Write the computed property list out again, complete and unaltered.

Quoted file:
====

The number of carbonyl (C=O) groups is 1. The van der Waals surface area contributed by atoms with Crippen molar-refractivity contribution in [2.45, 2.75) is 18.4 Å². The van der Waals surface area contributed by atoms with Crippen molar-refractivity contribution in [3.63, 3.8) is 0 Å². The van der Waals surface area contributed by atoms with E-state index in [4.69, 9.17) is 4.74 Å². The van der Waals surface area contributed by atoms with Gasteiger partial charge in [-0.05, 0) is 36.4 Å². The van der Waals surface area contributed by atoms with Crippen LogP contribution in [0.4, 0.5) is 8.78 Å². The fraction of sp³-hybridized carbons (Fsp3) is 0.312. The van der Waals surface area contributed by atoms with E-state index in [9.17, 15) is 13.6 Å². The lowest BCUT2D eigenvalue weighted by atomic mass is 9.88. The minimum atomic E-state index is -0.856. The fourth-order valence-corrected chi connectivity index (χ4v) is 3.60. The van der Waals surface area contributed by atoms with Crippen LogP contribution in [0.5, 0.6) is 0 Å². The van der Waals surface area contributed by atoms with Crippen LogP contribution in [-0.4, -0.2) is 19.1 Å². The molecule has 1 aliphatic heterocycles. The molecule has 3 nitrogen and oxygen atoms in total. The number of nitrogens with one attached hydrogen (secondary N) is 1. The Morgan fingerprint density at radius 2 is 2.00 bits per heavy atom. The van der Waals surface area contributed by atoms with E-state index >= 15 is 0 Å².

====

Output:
The number of carbonyl (C=O) groups is 1. The van der Waals surface area contributed by atoms with Crippen molar-refractivity contribution in [2.45, 2.75) is 18.4 Å². The van der Waals surface area contributed by atoms with Crippen molar-refractivity contribution in [3.63, 3.8) is 0 Å². The van der Waals surface area contributed by atoms with E-state index in [4.69, 9.17) is 4.74 Å². The van der Waals surface area contributed by atoms with Gasteiger partial charge in [-0.05, 0) is 36.4 Å². The van der Waals surface area contributed by atoms with Crippen LogP contribution in [0.4, 0.5) is 8.78 Å². The fraction of sp³-hybridized carbons (Fsp3) is 0.312. The van der Waals surface area contributed by atoms with E-state index in [9.17, 15) is 13.6 Å². The lowest BCUT2D eigenvalue weighted by atomic mass is 9.88. The minimum atomic E-state index is -0.856. The fourth-order valence-corrected chi connectivity index (χ4v) is 3.60. The van der Waals surface area contributed by atoms with Crippen LogP contribution in [0.5, 0.6) is 0 Å². The van der Waals surface area contributed by atoms with Crippen LogP contribution in [-0.4, -0.2) is 19.1 Å². The molecule has 1 aliphatic heterocycles. The molecule has 3 nitrogen and oxygen atoms in total. The number of nitrogens with one attached hydrogen (secondary N) is 1. The Morgan fingerprint density at radius 2 is 2.00 bits per heavy atom. The van der Waals surface area contributed by atoms with E-state index >= 15 is 0 Å².